There were a lot of good shots released by the RAF at the time trying to make it look like the 4 or so missiles (Stormshadows cost double the price of a tomahawk and have to be carried by a bomber) they finally launched did some good.

And of course those need air to air refueling. Our future PFI air-to-air refuelling package is set to cost us no less than £10.5bn, plus billions more from Treasury reserves for actual combat operations. And at the end we won't even own the planes.

Typical fcuking shambles. What did we need (and what did we basically end up using) ? a carrier, sitting off the coast with some fighter bombers scudding around kicking arse plus 2 or 3 frigates/destroyers lobbing some cruise missiles.

Fills me with no confidence for doing anything in iraq.

Anonymous said...

"Many like to proclaim that conflict a failure. But it wasn't."



BQ - what would you call a failure then? Libyans were better off under Gaddafi - nasty sod though he may have been. All we've done is **** the country up a la Iraq.


The funny thing is we left him alone when he was killing policewomen and shipping Semtex to Ireland - then he hands over all his nuclear stuff (supplied by Pakistan) and we remove him with extreme prejudice. Talk about no good deed going unpunished.


Laban

visceral said...

Ghaddaffi in retrospect wasnt extremely repressive or brutal - only mildly. He did at least hold together functioning civil society and spread the wealth in a strange patchy and (relatively) benign way, (whilst of course amassing large amounts himself - but what's achap in power to do - not as though Blair has done any less.)

His mistake was to (i) believe Blair when he cosied up to him and (ii) call for a pan african gold backed currency in opposition to the dollar.

His demise was brutal.

Anonymous said...

Bill Quango MP: "Many like to proclaim that conflict a failure. But it wasn't."

Oh yea, a great success!

1. Replacing a relatively tame secular regime by a multitude of squabbling Islamic warlords.

2. Opening the floodgates through Libya of African mass migration across the Mediterranean.

Ace work there,

Anonymous said...

"Opening the floodgates through Libya of African mass migration across the Mediterranean."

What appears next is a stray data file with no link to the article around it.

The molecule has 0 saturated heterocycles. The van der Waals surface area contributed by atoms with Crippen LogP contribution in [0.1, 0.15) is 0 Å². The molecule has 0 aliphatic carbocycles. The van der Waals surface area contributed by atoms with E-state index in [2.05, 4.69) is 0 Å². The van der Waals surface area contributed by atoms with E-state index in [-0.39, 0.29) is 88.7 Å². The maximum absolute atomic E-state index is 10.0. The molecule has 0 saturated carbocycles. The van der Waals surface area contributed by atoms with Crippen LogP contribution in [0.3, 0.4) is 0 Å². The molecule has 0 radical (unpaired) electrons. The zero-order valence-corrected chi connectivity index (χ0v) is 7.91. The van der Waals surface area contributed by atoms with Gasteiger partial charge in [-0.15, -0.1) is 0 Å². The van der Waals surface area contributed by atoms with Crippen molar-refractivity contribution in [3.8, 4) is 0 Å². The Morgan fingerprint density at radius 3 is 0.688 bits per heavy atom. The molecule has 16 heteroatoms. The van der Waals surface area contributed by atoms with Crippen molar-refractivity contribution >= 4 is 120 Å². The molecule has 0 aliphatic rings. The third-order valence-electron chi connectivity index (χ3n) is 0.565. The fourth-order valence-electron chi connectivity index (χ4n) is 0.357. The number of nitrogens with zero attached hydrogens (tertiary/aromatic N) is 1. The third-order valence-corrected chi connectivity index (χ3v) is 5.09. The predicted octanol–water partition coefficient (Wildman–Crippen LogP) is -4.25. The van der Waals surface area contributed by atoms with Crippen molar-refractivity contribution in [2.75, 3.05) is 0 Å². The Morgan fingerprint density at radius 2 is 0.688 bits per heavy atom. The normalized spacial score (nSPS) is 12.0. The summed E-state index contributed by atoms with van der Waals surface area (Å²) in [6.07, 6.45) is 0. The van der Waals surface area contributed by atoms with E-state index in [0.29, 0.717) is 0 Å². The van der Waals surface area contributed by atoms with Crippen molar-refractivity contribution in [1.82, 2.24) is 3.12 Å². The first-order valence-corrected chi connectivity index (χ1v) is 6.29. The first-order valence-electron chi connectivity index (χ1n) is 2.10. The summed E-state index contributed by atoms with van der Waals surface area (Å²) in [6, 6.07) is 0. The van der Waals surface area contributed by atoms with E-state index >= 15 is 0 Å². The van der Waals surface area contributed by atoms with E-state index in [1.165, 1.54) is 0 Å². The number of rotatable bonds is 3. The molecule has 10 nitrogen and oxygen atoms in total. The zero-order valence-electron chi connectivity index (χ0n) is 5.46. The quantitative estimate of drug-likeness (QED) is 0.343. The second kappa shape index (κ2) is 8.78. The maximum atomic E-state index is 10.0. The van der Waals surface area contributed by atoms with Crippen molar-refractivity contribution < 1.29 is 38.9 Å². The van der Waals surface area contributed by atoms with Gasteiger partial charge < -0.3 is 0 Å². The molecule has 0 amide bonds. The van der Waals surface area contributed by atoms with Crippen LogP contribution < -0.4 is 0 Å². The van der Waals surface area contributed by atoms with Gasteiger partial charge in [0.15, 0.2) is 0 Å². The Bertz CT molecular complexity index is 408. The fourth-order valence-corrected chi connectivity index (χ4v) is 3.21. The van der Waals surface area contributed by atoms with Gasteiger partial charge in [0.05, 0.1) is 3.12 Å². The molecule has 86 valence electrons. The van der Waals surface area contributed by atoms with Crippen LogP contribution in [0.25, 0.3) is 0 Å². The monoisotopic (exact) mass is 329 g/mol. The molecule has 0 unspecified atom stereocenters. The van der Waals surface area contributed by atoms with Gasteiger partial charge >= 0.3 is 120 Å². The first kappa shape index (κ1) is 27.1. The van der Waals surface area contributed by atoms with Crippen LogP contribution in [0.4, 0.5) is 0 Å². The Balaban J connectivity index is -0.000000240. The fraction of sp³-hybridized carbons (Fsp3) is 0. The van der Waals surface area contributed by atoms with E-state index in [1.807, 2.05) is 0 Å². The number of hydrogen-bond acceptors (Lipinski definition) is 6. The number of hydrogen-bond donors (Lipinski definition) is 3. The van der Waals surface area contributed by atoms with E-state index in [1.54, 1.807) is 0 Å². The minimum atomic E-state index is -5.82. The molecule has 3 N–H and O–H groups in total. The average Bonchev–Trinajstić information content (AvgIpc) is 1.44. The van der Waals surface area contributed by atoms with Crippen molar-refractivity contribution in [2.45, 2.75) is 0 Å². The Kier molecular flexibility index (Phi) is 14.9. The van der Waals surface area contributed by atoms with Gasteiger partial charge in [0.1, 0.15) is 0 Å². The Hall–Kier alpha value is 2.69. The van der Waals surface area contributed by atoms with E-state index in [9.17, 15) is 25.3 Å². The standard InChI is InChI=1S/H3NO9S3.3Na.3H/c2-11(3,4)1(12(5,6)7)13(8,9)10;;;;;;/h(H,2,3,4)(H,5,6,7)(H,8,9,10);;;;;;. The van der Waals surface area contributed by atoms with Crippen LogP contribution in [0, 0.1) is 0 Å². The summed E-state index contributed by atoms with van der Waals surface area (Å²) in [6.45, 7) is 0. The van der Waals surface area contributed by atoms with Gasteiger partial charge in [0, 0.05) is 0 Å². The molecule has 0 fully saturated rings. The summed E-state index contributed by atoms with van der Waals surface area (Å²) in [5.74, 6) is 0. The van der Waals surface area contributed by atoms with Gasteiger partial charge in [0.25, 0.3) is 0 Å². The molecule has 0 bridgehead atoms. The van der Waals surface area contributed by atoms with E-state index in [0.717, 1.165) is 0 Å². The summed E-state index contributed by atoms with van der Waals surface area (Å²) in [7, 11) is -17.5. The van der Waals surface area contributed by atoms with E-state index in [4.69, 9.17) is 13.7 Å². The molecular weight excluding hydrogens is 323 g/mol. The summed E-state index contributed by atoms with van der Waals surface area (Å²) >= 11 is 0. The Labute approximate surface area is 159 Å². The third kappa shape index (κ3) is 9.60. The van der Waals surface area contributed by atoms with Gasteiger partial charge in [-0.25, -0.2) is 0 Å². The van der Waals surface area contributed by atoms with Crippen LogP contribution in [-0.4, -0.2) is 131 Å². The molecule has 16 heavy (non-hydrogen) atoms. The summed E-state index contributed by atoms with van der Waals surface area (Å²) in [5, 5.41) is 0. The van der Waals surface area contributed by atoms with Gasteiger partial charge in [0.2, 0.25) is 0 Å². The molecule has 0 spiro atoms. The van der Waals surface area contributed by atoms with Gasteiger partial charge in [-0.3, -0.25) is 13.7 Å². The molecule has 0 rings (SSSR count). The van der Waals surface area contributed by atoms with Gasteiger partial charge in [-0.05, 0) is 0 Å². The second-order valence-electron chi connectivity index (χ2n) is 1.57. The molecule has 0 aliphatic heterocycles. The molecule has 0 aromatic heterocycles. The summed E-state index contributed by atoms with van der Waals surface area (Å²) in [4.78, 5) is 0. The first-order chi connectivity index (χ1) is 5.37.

I'd forgotten that. Gaddafi had a deal with Berlusconi to stop boats leaving Libya. Kept to it too.

Bill Quango MP said...

I really don't want to did it up, but the comments have been fair..

The consensus seems to be keep the crazy dictators in power. If their own people want to over throw them, then that's fine but we shouldn't get involved at all. If they want to massacre each other {Syria} its not our concern.

What people are forgetting is we didn't arrange the squabbling warlords to revolt. They did it without our involvement.

Not intervening - would the dictators have felt pretty secure knowing the west would NEVER intervene?
Is Putin worried by what our military might do? Not a bit.

So would the colonel not have felt a little bolder knowing those f-111s were not coming back to bomb his tent?

Who knows?

But our military operation was a success. Remember the people on the airwaves saying its 'another iraq' UK will be there for 10 years ...Well, that was a load of crap. UK/French/ airforce destroyed the Libyan army/airforce capability.Totally. They went from brink of victory to total defeat in 4 weeks.
We were in and out and the total reported UK casualties for this 'new Vietnam' were zero.

Why people want to pretend this was a failure i have no idea. I suspect its just anti-Cameron rhetoric.

But on mission goals, which for once were clear, assets used, results achieved and casualties sustained its about the most successful enterprise UK have embarked upon in 30 years.

That's a success.